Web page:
In conceiving designs for the Hunt Oil Co. headquarters in Dallas, TX, Ray Hunt - who owns the privately held independent energy company - sought to adorn the main lobby with a focal point that would draw the attention of visitors with more than just an artistic appeal. After many rough sketches of ideas, Hunt finally decided to move forward with the design team of artists Michaela Mahady and John Pietras of Pegasus Studio, Inc. in Stillwater, MN, in an attempt to create a Foucault Pendulum - a feature that demonstrates the rotation of the Earth - to be placed in the center of the room.
“Ray Hunt had admired the sculpture we did for the EDS headquarters building in Plano, TX, and wanted to talk about his new building,” said Mahady. “Ray had decided he wanted to have a Foucault Pendulum in the lobby. It was our task to design the visual setting for the pendulum, which would surround it at the floor and the ceiling.”
The pendulum, made with a heavy bronze orb and weighing 265 pounds, needed a special place to swing, according to Mahady. “That’s where we used the stone,” she said.
The artists, who often work with glass, felt that stone would be the most suitable option for this particular project. “John and I have traveled a lot through the years, especially in Italy,” said Mahady. “I’ve been visually drinking in Italian stonework for years. When Ray Hunt said he was interested in doing a pendulum, I immediately went to that imagery of very lushly colored stone pieces. The color, texture and capabilities made it the most appropriate material.”
The floor medallion features seven different types of stone, including Starry Night, Nero Marquina, Rossa Radica, Tan Diano Reale, Bianco Carrara, Black Absolute and Tan marble.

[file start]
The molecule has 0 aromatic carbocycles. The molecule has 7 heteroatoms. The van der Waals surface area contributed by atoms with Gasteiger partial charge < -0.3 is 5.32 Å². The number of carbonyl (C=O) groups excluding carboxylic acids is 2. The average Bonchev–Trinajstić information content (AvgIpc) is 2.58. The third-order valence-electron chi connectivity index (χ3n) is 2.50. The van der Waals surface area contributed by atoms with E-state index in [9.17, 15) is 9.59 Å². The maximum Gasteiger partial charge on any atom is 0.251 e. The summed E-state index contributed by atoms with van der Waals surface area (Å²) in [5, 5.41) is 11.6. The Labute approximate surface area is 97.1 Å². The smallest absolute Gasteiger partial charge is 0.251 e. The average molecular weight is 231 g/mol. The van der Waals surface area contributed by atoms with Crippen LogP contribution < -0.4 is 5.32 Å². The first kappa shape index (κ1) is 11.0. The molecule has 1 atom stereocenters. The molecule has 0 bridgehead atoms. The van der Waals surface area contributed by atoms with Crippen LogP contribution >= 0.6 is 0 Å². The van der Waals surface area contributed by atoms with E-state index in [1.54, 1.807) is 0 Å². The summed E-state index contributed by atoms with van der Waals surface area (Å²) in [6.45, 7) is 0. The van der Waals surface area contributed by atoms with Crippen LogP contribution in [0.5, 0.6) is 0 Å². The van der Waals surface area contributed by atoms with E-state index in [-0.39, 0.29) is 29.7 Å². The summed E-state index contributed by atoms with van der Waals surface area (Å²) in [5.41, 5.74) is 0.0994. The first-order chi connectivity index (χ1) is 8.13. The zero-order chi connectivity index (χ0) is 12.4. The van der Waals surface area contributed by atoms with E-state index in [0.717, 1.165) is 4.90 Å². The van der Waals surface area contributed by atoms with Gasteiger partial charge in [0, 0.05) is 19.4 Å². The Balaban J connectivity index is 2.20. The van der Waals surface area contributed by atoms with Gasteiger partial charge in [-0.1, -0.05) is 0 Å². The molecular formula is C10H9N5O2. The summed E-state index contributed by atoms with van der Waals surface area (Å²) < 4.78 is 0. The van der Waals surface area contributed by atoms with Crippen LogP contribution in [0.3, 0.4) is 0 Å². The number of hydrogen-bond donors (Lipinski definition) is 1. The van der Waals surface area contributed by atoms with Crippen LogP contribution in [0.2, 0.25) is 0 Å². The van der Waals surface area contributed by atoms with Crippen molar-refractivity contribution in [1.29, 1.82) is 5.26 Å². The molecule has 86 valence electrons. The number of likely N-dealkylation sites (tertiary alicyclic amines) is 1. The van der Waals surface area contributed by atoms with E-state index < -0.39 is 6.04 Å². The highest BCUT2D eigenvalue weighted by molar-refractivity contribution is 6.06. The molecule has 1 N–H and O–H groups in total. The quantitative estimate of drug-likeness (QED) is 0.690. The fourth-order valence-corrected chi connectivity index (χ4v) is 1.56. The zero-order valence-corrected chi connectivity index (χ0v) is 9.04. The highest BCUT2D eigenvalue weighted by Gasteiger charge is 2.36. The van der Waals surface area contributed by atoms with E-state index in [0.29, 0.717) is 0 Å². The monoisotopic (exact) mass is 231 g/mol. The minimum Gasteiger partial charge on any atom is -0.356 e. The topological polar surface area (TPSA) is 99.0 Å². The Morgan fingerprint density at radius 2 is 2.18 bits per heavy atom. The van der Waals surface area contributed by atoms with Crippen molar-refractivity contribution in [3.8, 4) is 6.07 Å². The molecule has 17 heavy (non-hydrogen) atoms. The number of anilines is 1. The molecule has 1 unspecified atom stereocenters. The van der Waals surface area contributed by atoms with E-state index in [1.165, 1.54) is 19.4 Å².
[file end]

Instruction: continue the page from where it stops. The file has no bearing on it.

“The Tan Diano Reale had a really beautiful grain,” said Mahady. “We used Starry Night sparingly, picking the most intense pieces. And Rossa Radica is a very dramatic Italian rust color with very directional organic stripes. It was a challenge, since we only had two slabs of it, and it has a very visible grain that we had to follow. It didn’t end up chipping, though, so the two slabs were enough.”
In total, 25 slabs were purchased in order to pick the correct areas of the stone, according to Phillip Einsohn of Waterjet Works! in Dallas, TX, which fabricated the stone pieces for this project. “It’s like a paint job,” he said. “You have to pick the correct palettes, and in this case, stone.”
Many steps were then taken prior to the fabrication of the pieces. “The technical drawing provided by Waterjet Works! and approved by the artist had to be adhered to as if this was a space ship,” Einsohn explained. “If not, the pieces would not align properly.”
Additionally, as with selecting the slabs, color and directionality was still a concern. “The slabs were photographed and then brought into AutoCAD and overlaid onto the cut files,” said Einsohn. “This would allow the operator to see exactly how to lay the slab on the machine and what was to be cut from the slab. Our goal was to cut with a certain grain direction in mind. Each piece had to appear to be bursting forth from the center, as if to exemplify the beginning of time or the rings on a tree, nature’s clock. You don’t necessarily pick up on that unless you’re keyed in on the minute details of the stone.”